Overview of Cat-scratch Disease
Cat-scratch Disease (CSD), also known as Rochalimaea henselae or Bartonella henselae, is an infection in humans that most often occurs after prolonged contact with a young cat. When diagnosed in cats this disease is called feline bartonellosis. It is caused by a bacteria called Bartonella henselae.
Below is an overview of Bartonellosis (Cat-scratch Disease) followed by detailed in-depth information on the diagnosis and treatment of this disease.
All ages, breeds, and sexes of cat are susceptible; however, kittens under one year of age, kittens or cats infested with fleas, and feral cats or former strays are more likely to have the bacteria in their bloodstream. Fleas are believed to play a major role in cat-to-cat and possibly cat-to-human transmission. Cats can be infected with the organism for months, or even years, and never show any clinical signs.
Children and immunocompromised people may suffer severe disease when infected by these bacteria. Cats are considered the major reservoir for these bacteria, although fleas and some other mammals have also been shown to play a role in the disease transmission.
What to Watch For in Cats
Bartonella is not known to cause serious disease in most cats. Most cats will have no clinical signs of illness. Some cats may exhibit:
What to Watch for in Humans
Signs of human disease include raised skin lesions that are red to purple in color. Anywhere from a few to over 100 may be found on the face, trunk, arms and legs. If cat scratch disease spreads internally, it can cause fever, weight loss and vomiting. Upon examination, the liver and spleen may be enlarged. Humans with immunodeficiency problems are at higher risk for disease.
Diagnosis of Bartonellosis
In people, definitive diagnosis generally requires a biopsy for microscopic examination and culture.
Other tests to diagnose the organism in cats might include:
Treatment of Bartonellosis
Cats with no clinical signs of disease do not require treatment. Cats that have clinical signs of disease may be treated with antibiotics and supportive care as needed. There is not a lot of information about treating this disease in cats and much of the information about treatment is extrapolated from studies in human medicine.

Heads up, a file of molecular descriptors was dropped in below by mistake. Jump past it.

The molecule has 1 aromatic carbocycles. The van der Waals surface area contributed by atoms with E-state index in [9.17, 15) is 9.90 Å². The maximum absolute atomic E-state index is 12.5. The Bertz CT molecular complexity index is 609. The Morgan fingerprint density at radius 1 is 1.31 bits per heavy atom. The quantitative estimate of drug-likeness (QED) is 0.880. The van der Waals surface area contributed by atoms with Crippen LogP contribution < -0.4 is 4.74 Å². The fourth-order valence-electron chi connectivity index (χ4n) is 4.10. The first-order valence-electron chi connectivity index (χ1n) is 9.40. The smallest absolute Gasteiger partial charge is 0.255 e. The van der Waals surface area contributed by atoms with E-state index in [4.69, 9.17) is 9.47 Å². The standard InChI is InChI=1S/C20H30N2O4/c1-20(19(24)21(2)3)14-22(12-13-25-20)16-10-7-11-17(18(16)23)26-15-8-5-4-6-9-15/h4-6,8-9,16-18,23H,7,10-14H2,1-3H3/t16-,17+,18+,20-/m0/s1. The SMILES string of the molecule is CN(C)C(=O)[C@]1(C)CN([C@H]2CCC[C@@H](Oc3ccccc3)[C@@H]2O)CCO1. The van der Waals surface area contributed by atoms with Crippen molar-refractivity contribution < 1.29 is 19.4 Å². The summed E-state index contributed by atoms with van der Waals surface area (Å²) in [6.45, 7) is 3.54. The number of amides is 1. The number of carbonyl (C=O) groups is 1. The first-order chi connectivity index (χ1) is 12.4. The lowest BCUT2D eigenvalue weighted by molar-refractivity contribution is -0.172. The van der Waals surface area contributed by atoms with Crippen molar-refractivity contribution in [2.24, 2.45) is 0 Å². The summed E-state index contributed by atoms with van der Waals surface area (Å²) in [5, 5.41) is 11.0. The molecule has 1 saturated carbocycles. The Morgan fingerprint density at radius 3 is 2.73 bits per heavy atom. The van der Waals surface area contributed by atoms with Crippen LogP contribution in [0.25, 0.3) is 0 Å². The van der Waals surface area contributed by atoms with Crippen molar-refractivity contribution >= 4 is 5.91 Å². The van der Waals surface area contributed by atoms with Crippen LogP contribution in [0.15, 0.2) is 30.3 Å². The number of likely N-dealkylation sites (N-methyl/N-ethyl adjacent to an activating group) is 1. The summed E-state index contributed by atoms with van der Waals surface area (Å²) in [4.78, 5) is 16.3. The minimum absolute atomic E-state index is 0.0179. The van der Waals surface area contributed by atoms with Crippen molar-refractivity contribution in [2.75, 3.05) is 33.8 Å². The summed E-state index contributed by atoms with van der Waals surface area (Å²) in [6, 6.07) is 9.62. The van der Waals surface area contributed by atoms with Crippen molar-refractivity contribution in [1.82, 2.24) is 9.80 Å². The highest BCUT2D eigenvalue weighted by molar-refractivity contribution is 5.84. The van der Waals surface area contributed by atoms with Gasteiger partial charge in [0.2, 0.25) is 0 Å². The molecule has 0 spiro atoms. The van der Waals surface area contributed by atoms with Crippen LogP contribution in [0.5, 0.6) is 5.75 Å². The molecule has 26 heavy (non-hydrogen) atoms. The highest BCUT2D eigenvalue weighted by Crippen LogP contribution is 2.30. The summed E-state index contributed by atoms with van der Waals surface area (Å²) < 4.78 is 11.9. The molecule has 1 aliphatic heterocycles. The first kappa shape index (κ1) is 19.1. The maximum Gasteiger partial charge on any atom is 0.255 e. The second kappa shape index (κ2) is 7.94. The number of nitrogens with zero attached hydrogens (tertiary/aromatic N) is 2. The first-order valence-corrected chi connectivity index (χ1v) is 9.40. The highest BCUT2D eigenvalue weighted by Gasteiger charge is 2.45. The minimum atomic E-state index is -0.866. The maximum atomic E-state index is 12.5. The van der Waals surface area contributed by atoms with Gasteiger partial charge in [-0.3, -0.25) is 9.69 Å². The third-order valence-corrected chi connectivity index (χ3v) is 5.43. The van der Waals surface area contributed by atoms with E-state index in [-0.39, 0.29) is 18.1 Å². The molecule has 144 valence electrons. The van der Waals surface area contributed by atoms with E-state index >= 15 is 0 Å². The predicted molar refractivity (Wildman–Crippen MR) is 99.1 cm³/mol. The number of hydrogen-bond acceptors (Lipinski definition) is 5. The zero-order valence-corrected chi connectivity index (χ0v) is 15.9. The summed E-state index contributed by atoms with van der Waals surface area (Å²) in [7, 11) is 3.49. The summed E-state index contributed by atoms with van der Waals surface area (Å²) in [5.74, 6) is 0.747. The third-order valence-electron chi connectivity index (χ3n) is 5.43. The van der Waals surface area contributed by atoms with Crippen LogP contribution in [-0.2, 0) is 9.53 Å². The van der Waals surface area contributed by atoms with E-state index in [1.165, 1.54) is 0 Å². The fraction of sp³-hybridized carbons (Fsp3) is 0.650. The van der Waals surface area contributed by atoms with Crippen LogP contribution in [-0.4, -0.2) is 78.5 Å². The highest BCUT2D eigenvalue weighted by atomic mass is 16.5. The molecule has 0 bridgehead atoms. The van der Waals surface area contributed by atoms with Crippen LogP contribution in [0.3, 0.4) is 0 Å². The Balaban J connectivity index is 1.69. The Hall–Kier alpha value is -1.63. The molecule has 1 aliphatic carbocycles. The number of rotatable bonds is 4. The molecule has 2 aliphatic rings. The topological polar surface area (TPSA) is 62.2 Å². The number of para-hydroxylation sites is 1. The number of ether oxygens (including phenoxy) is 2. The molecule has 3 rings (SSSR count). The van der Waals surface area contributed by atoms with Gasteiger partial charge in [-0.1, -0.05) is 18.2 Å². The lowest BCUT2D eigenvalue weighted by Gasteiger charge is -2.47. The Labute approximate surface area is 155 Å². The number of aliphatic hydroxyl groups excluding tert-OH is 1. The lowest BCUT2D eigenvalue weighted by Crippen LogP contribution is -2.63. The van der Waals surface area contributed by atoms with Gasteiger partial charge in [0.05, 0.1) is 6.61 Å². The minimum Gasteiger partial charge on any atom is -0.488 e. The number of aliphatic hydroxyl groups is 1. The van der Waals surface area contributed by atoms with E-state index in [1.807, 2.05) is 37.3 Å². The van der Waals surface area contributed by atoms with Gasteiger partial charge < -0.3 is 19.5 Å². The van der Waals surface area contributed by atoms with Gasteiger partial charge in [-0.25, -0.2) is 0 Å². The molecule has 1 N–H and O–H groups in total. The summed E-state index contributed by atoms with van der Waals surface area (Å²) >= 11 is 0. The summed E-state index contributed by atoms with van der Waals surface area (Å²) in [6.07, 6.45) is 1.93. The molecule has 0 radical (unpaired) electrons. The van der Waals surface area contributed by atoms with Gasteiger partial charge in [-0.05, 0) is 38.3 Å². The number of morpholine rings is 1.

In people, cat scratch disease responds to several different oral antibiotics, such as erythromycin, clarithromycin, azithromycin and doxycycline. Antibiotics are usually given for 2 to 3 months unless there is bloodstream or internal organ involvement. In advanced HIV (AIDS) disease, long-term management with lower doses is usually necessary to prevent relapse.
Home Care and Prevention
There is no home care for bartonellosis. Preventive care is based on maintaining good hygiene. Wash your hands after handling pets and wash scratches or bites thoroughly. Never let a cat lick an open wound, and maintain meticulous flea control. Preventative flea and tick control is recommended. For more information read , flea and tick control programs
Blood cultures and serology should be performed on pets belonging to immunocompromised people.
In-depth Information on Feline Bartonellosis
There are several Bartonella subspecies that can infect humans. Bartonella organisms cause a wide range of clinical diseases in people including the following:
Bartonella henselae is the causative agent of cat-scratch disease in humans.
Bartonella vinsonii, Bartonella elizabethae, Bartonella washoensis may cause endocarditis in humans.
Bartonella clarridgeiae may cause cat scratch disease in humans.
Bartonella bacilliformis may cause Carrion’s disease, Oroya fever and/or verruca peruana in humans.
Bartonella quintana may cause endocarditis, bacillary angiomatosis and or trench fever in humans.
Children and immunocompromised people may suffer severe disease when infected by these bacteria. Cats are considered the major reservoir for these bacteria, although fleas and some other mammals have also been shown to play a role in the disease. Most cats do not show clinical signs of illness when infected.